Conflict and Governance

Development of the new Kalobeyei Refugee Settlement near Kakuma Camp in Turkana County, Kenya.
As climate variability increases, so will its potential to impact conflict and governance. Climate change will act as a “threat multiplier,” straining public resources, aggravating fragile situations and potentially leading to violent conflict. Countries with weak governments will be particularly at risk, as governments may become overburdened by efforts to absorb the stresses and shocks associated with climate change.
 
In many poor countries, development promises jobs, housing, and economic opportunity. Climate impacts on land, food, and water will strain those efforts and create difficulties for governing bodies. Extreme weather events and disasters, sea-level rise and coastal degradation may all limit the ability of governments to provide basic services and protect their citizens. Inability or unwillingness of government institutions to manage the impacts of climate change may cause political unrest; at the same time, climate change adaptation and mitigation programming that do not take a conflict-sensitive approach have the potential to contribute to conflict dynamics, undermining the adaptation and mitigation aims they strive to achieve and risking serious harm to communities.
 
Building the capacity of local, regional, and national governments will allow them to take measured and timely steps to respond to climate change impacts. Improved planning and climate vulnerability assessments can give governments the tools to address issues posed by a changing climate proactively. Improved access to justice and strengthened conflict resolution mechanisms can offer citizens alternatives to violent conflict, and collaborative approaches to adaptation can bring communities together in ways that transcend political and social boundaries.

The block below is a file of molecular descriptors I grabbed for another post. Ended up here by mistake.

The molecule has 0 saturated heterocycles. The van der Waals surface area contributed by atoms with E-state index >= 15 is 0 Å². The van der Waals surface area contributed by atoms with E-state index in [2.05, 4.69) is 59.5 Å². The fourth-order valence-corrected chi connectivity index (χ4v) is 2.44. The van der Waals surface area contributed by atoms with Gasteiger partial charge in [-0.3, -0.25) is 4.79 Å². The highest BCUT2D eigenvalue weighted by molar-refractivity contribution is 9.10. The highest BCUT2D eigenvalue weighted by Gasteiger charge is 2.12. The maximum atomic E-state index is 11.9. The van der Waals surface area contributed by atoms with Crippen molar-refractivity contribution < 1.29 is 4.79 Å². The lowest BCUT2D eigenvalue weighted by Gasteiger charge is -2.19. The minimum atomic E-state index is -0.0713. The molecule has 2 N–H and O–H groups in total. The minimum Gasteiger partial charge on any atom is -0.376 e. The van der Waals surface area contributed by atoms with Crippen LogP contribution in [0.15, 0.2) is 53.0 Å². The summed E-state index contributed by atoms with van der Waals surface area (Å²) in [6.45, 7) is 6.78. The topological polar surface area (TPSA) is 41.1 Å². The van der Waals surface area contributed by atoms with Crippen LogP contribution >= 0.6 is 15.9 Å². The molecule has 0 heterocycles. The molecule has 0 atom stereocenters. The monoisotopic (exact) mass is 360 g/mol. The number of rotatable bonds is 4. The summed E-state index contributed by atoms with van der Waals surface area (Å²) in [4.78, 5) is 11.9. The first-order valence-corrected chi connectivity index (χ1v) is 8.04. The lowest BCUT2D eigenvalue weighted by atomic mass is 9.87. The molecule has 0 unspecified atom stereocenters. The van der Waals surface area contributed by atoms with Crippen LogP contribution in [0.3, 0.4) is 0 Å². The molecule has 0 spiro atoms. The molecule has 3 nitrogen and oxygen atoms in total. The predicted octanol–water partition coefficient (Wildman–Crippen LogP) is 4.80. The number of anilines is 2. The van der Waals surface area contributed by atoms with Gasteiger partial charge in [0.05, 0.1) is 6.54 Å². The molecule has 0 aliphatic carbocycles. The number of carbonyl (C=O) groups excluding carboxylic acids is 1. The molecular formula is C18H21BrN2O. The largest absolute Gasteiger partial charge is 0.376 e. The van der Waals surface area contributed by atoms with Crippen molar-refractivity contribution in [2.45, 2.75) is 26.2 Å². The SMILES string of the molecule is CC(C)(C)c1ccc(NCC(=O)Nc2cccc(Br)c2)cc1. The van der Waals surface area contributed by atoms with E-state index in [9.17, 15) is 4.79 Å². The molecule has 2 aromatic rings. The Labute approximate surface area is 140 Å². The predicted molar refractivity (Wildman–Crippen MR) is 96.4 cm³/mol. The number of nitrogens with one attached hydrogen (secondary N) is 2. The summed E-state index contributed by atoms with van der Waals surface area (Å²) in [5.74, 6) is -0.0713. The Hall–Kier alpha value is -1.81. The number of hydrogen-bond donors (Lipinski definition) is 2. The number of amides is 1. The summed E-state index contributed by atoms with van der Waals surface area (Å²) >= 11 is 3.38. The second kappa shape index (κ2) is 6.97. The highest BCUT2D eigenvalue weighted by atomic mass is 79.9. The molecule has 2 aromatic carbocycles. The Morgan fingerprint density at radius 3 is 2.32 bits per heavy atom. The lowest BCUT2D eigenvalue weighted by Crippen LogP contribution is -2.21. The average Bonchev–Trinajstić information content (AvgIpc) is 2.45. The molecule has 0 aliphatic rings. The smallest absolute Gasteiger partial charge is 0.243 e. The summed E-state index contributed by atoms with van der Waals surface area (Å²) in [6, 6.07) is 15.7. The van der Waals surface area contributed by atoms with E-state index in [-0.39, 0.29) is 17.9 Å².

Features

Pathways to Peace: Addressing Conflict and Strengthening Stability in a Changing Climate Series

The development community has made strides in cross-sector coordination, programming, and learning, yet understanding of the linkages between governance, conflict, and climate variability and change is still nascent. This series by the Adaptation Thought Leadership and Assessments (ATLAS) project considers how programming that promotes peacebuilding and climate change adaptation simultaneously can produce multiple dividends.

Lessons Learned from the Peace Centers for Climate and Social Resilience

In recent decades, as droughts have become more frequent and severe across arid and semi-arid areas of the Horn of Africa, outbreaks of conflict among pastoralist groups have also been on the rise. This report shares lessons learned from a pilot project in three districts of Oromia State, Ethiopia, which focuses on this intersection of climate and conflict.

Adapting Development Programs in the Face of Climate Change and Conflict

This blog examines USAID’s Findings and Preliminary Lessons from Uganda, Ethiopia, and Peru report. In all three countries, climate change is disrupting communities’ long-held understandings of their environments. The blog details findings from the case studies on how climate-resilient development programs can be implemented more strategically in order to contribute to conflict mitigation and prevention as well as sustainable development.

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